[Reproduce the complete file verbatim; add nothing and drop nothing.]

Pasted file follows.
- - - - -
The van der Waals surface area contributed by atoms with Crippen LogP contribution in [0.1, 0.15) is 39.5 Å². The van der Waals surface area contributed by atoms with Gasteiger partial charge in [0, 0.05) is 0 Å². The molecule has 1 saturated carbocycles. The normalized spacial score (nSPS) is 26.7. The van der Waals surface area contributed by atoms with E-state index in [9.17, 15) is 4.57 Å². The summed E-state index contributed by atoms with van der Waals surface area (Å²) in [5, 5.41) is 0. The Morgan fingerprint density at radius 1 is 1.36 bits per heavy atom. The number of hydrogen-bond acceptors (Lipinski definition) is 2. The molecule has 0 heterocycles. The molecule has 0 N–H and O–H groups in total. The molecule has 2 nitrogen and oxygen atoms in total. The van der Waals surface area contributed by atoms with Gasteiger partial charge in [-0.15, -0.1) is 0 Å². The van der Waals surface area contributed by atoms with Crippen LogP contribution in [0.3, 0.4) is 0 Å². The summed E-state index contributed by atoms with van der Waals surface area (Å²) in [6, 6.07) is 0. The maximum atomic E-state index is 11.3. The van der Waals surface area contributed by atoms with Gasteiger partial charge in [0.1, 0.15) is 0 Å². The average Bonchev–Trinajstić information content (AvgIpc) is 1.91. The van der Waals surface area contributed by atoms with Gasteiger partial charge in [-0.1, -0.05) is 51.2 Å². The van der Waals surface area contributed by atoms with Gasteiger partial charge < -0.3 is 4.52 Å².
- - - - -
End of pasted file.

The van der Waals surface area contributed by atoms with Crippen LogP contribution in [0.1, 0.15) is 39.5 Å². The van der Waals surface area contributed by atoms with Gasteiger partial charge in [0, 0.05) is 0 Å². The molecule has 1 saturated carbocycles. The normalized spacial score (nSPS) is 26.7. The van der Waals surface area contributed by atoms with E-state index in [9.17, 15) is 4.57 Å². The summed E-state index contributed by atoms with van der Waals surface area (Å²) in [5, 5.41) is 0. The Morgan fingerprint density at radius 1 is 1.36 bits per heavy atom. The number of hydrogen-bond acceptors (Lipinski definition) is 2. The molecule has 0 heterocycles. The molecule has 0 N–H and O–H groups in total. The molecule has 2 nitrogen and oxygen atoms in total. The van der Waals surface area contributed by atoms with Gasteiger partial charge in [-0.15, -0.1) is 0 Å². The van der Waals surface area contributed by atoms with Crippen LogP contribution in [0.3, 0.4) is 0 Å². The summed E-state index contributed by atoms with van der Waals surface area (Å²) in [6, 6.07) is 0. The maximum atomic E-state index is 11.3. The van der Waals surface area contributed by atoms with Gasteiger partial charge in [0.1, 0.15) is 0 Å². The average Bonchev–Trinajstić information content (AvgIpc) is 1.91. The van der Waals surface area contributed by atoms with Gasteiger partial charge in [-0.1, -0.05) is 51.2 Å². The van der Waals surface area contributed by atoms with Gasteiger partial charge < -0.3 is 4.52 Å².